By following the genealogy of a German Library opened in 2004 in Pyongyang, artist Sara Sejin Chang (Sara van der Heide) traces the continuities of relations between the German Democratic Republic (GDR) and communist North Korea, as part of the relations forged between ‘brother countries’ during the Cold War. Founded by the Goethe-Institut, this library was intended to offer access to German literature, music, arts, and language to citizens of North Korea with the belief that, based on the model of German unification in 1990, German culture could eventually contribute to overcoming the division between South and North Korea.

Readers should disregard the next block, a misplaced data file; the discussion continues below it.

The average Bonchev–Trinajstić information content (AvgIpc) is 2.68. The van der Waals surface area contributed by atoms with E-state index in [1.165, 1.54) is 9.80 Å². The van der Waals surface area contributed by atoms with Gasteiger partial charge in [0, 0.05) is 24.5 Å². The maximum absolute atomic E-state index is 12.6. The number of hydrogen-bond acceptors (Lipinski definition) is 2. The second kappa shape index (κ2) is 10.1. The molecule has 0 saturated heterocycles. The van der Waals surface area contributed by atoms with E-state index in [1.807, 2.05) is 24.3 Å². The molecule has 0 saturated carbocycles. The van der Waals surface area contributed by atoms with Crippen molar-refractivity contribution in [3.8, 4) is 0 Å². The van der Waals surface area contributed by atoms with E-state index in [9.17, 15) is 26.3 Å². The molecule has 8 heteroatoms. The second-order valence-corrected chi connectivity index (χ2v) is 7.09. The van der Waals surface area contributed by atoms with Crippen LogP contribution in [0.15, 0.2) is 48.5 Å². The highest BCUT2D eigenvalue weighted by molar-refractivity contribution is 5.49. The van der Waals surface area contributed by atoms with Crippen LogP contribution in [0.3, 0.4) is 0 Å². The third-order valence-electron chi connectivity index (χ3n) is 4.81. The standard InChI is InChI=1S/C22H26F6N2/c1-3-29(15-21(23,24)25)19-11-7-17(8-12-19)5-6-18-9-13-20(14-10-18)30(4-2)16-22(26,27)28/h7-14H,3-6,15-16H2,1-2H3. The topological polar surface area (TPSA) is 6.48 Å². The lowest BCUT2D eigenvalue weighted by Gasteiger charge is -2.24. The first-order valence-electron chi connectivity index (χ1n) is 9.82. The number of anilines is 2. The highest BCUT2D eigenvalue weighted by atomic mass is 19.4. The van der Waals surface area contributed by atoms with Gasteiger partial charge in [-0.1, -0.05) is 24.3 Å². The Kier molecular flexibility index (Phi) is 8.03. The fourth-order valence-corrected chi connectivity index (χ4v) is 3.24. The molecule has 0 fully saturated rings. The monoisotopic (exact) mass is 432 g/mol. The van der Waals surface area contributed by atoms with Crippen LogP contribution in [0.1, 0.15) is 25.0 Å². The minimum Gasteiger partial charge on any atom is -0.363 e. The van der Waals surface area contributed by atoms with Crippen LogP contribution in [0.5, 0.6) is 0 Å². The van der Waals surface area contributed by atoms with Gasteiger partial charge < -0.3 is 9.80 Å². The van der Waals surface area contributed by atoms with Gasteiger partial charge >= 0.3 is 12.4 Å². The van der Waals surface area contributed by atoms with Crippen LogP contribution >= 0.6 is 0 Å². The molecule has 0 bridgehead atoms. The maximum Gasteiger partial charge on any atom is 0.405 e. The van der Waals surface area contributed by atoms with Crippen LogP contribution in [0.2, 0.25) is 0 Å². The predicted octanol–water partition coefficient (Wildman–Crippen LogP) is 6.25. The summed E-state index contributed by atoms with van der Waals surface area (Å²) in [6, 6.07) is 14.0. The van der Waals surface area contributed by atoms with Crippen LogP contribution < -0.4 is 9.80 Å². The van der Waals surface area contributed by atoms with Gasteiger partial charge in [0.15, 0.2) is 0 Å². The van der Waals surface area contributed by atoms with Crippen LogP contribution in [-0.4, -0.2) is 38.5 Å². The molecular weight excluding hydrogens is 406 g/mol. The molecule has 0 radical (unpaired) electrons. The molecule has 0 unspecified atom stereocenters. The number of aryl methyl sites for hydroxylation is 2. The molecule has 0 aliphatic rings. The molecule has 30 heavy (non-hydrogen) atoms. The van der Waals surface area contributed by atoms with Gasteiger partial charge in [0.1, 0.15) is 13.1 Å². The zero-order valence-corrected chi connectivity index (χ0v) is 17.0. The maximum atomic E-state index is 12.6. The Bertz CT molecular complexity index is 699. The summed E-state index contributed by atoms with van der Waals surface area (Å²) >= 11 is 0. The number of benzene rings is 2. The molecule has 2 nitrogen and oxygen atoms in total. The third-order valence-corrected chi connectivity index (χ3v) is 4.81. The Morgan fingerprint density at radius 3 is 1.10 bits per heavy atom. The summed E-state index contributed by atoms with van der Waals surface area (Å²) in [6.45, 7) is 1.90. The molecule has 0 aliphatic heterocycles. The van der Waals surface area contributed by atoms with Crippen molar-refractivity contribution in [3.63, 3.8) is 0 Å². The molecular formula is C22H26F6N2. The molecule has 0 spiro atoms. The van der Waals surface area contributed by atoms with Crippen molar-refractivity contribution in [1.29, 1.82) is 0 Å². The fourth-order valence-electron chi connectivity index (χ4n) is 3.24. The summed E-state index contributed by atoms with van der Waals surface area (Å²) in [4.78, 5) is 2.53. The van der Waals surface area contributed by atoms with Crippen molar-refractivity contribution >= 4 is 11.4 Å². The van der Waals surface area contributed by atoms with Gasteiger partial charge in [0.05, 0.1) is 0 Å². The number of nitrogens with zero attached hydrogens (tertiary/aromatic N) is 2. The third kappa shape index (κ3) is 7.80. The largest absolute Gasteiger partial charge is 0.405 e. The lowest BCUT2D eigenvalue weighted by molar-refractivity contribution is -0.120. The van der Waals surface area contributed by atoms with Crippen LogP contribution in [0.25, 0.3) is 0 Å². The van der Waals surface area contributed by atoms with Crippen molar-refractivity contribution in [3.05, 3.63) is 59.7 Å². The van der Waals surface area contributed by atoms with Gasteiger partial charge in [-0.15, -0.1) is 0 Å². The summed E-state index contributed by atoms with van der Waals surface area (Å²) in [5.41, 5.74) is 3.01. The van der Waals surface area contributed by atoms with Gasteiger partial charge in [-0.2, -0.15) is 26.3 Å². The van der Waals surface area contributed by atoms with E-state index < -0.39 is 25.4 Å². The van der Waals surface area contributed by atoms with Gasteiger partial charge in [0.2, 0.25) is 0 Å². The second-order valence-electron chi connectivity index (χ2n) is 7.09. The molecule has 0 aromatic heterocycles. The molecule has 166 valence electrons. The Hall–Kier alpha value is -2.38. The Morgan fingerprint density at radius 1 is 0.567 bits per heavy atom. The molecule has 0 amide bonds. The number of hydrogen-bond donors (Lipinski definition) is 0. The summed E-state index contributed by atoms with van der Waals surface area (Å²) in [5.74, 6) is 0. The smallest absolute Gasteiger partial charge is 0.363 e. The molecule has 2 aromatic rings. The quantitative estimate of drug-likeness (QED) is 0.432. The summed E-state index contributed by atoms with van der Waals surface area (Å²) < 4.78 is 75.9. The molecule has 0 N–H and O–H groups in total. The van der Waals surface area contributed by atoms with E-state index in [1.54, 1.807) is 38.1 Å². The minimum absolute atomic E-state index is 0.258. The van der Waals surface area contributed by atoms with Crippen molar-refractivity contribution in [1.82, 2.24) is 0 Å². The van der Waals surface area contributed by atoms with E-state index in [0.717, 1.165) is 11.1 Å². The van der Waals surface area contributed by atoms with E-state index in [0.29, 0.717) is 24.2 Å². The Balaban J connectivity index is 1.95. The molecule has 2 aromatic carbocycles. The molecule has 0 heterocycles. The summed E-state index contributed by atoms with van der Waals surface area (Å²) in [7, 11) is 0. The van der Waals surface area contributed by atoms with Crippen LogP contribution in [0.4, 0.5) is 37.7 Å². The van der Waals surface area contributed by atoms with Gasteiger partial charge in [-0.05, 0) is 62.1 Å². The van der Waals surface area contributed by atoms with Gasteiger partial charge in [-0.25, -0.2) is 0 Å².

Through a lecture-performance, artist Sara Sejin Chang (Sara van der Heide) reconceptualizes the story of this library as The German Library Pyongyang, digging into the making of this soft power experiment.  From early negotiations regarding the library’s content between the Goethe-Institut and the North Korean government (the latter was more interested in academic literature on science, technology, and medicine rather than culture), the initiative lasted only five years, perhaps always bound to failure. Accordingly, The German Library Pyongyang opens further  questions on Eurocentric thinking and pervasive nationalist narratives.